Scientists Envision Growing Human Eyeballs
A genetic switch that gives tadpoles three eyes could allow stem-cell scientists to eventually grow human eyeballs or at least create replacement parts needed for repair jobs.
If scientists could grow eyeballs from stem cells in the lab, the process would be a boon to individuals with damage to cells within the eye, including retinal disorders.
"If you knew all the genes, and how to turn them on, that you needed to make an eye, you could start with very early embryonic cells and turn on all the right genes and grow an eye in a dish," said co-leader of the study Nicholas Dale, a neuroscientist at the University of Warwick in England.
"What I think is the more realistic possibility is to make precursor cells for different bits of the eye, which could then be transplanted and differentiate in-situ to replace damage to the retina or the lens or iris," Dale told LiveScience.
Scientists already had established the amphibian genes that initiate and direct eye development, which they refer to as Eye Field Transcription Factors (EFTFs). How these genes get activated in the right location at a certain time during development had been cloaked in mystery.
The new study, detailed in the Oct. 25 issue of the journal Nature, suggests a nitrogen-bearing molecule sets off a series of steps that result in eye formation in frogs. The mechanism probably also applies to humans and other animals with eyes, the researchers say.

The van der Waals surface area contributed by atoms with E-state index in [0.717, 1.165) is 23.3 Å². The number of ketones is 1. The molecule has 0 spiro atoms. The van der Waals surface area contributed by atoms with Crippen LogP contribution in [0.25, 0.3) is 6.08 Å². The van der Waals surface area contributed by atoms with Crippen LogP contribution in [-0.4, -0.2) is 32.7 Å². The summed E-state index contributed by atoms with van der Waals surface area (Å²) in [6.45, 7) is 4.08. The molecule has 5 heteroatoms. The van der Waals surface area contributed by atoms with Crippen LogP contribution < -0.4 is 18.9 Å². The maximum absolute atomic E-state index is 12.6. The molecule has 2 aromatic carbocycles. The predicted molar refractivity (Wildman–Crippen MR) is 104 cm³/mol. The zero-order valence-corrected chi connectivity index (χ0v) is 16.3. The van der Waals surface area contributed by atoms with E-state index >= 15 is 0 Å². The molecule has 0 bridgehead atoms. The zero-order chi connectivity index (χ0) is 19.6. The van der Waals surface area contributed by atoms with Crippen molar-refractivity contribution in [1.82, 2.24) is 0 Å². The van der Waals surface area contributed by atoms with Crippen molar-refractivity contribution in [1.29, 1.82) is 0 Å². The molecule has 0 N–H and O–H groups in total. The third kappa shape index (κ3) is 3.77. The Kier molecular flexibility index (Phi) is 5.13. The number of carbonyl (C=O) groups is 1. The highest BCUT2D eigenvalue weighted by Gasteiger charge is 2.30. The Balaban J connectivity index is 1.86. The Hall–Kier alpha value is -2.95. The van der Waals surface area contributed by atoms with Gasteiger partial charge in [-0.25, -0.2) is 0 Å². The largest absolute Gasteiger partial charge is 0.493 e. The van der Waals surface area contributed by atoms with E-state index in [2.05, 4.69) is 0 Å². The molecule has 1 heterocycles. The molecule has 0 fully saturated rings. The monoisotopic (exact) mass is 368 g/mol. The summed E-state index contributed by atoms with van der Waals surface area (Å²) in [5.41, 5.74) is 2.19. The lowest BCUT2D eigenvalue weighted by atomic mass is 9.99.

Dale and University of Warwick developmental biologist Elizabeth Jones, along with colleagues, discovered the eye-switch while investigating how "ectoenzyme" molecules located on the external surface of cells contributed to the development of locomotion in the African clawed frog (Xenopus laevis). The biologists injected the molecules into frog embryos that comprised just eight cells.
One of the ectoenzymes triggered wonky eye development. When added to cells that would eventually form the head, the resulting tadpole sported three eyes instead of two. An even stranger sight resulted when they injected the ectoenzyme into other developing body cells. The molecule caused an additional "ectopic" eye, leading to tadpoles with a spare peeper growing out of the side, abdomen or even along the tail.
On a molecular level, the scientists say the enzyme converts a burst of the energy-carrying molecule ATP into ADP, which ultimately turns on the embryo's eye-making machinery.
The researchers think the same mechanism for triggering eye development applies across a wide range of species, including us. Mutations to the human equivalent of this enzyme lead to severe head and eye defects in humans.
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Jeanna served as editor-in-chief of Live Science. Previously, she was an assistant editor at Scholastic's Science World magazine. Jeanna has an English degree from Salisbury University, a master's degree in biogeochemistry and environmental sciences from the University of Maryland, and a graduate science journalism degree from New York University. She has worked as a biologist in Florida, where she monitored wetlands and did field surveys for endangered species. She also received an ocean sciences journalism fellowship from Woods Hole Oceanographic Institution.
By Briley Lewis
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